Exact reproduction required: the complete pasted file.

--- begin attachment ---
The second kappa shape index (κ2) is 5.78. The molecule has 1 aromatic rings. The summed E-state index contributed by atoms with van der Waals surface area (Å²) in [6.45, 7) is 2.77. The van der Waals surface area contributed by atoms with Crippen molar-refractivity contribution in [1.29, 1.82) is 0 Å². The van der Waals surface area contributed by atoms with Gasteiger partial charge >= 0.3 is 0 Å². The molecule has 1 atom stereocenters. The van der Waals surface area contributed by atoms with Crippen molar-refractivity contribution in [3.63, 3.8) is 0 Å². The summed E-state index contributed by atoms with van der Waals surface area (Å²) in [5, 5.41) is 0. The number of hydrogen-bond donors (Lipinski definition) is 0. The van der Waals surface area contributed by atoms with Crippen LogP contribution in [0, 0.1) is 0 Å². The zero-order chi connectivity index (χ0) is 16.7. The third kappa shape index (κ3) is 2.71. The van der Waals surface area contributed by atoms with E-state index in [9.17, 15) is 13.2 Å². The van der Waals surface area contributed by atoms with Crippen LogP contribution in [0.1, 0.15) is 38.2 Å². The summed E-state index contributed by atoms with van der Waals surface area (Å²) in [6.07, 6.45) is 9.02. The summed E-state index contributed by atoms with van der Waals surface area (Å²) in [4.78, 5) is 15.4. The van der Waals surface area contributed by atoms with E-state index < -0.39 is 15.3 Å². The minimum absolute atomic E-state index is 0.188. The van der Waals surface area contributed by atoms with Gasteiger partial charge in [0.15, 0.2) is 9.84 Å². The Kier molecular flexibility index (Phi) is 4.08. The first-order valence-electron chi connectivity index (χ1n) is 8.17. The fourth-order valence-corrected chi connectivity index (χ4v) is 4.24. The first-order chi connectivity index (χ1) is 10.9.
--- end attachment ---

The second kappa shape index (κ2) is 5.78. The molecule has 1 aromatic rings. The summed E-state index contributed by atoms with van der Waals surface area (Å²) in [6.45, 7) is 2.77. The van der Waals surface area contributed by atoms with Crippen molar-refractivity contribution in [1.29, 1.82) is 0 Å². The van der Waals surface area contributed by atoms with Gasteiger partial charge >= 0.3 is 0 Å². The molecule has 1 atom stereocenters. The van der Waals surface area contributed by atoms with Crippen molar-refractivity contribution in [3.63, 3.8) is 0 Å². The summed E-state index contributed by atoms with van der Waals surface area (Å²) in [5, 5.41) is 0. The number of hydrogen-bond donors (Lipinski definition) is 0. The van der Waals surface area contributed by atoms with Crippen LogP contribution in [0, 0.1) is 0 Å². The zero-order chi connectivity index (χ0) is 16.7. The third kappa shape index (κ3) is 2.71. The van der Waals surface area contributed by atoms with E-state index in [9.17, 15) is 13.2 Å². The van der Waals surface area contributed by atoms with Crippen LogP contribution in [0.1, 0.15) is 38.2 Å². The summed E-state index contributed by atoms with van der Waals surface area (Å²) in [6.07, 6.45) is 9.02. The summed E-state index contributed by atoms with van der Waals surface area (Å²) in [4.78, 5) is 15.4. The van der Waals surface area contributed by atoms with E-state index < -0.39 is 15.3 Å². The minimum absolute atomic E-state index is 0.188. The van der Waals surface area contributed by atoms with Gasteiger partial charge in [0.15, 0.2) is 9.84 Å². The Kier molecular flexibility index (Phi) is 4.08. The first-order valence-electron chi connectivity index (χ1n) is 8.17. The fourth-order valence-corrected chi connectivity index (χ4v) is 4.24. The first-order chi connectivity index (χ1) is 10.9.